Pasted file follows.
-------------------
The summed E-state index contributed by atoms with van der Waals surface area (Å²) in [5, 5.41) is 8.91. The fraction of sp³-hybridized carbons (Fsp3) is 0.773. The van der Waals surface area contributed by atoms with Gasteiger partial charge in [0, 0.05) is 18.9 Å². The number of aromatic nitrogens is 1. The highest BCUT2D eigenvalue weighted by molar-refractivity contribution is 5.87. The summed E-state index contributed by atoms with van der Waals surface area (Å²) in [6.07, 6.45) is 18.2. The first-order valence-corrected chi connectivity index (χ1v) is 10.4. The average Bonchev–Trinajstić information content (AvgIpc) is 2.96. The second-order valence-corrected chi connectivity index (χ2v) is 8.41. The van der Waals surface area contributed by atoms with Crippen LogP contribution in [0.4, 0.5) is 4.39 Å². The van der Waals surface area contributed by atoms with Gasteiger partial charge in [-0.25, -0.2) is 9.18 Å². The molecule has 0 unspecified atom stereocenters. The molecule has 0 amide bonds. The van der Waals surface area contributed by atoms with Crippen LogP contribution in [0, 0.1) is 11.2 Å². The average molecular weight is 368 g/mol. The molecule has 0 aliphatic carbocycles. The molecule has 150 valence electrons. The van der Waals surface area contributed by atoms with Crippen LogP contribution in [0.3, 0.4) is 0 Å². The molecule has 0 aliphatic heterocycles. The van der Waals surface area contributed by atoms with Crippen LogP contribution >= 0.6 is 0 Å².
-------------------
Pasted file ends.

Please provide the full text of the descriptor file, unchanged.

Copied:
The summed E-state index contributed by atoms with van der Waals surface area (Å²) in [5, 5.41) is 8.91. The fraction of sp³-hybridized carbons (Fsp3) is 0.773. The van der Waals surface area contributed by atoms with Gasteiger partial charge in [0, 0.05) is 18.9 Å². The number of aromatic nitrogens is 1. The highest BCUT2D eigenvalue weighted by molar-refractivity contribution is 5.87. The summed E-state index contributed by atoms with van der Waals surface area (Å²) in [6.07, 6.45) is 18.2. The first-order valence-corrected chi connectivity index (χ1v) is 10.4. The average Bonchev–Trinajstić information content (AvgIpc) is 2.96. The second-order valence-corrected chi connectivity index (χ2v) is 8.41. The van der Waals surface area contributed by atoms with Crippen LogP contribution in [0.4, 0.5) is 4.39 Å². The van der Waals surface area contributed by atoms with Gasteiger partial charge in [-0.25, -0.2) is 9.18 Å². The molecule has 0 unspecified atom stereocenters. The molecule has 0 amide bonds. The van der Waals surface area contributed by atoms with Crippen LogP contribution in [0, 0.1) is 11.2 Å². The average molecular weight is 368 g/mol. The molecule has 0 aliphatic carbocycles. The molecule has 150 valence electrons. The van der Waals surface area contributed by atoms with Crippen LogP contribution in [0.3, 0.4) is 0 Å². The molecule has 0 aliphatic heterocycles. The van der Waals surface area contributed by atoms with Crippen LogP contribution >= 0.6 is 0 Å².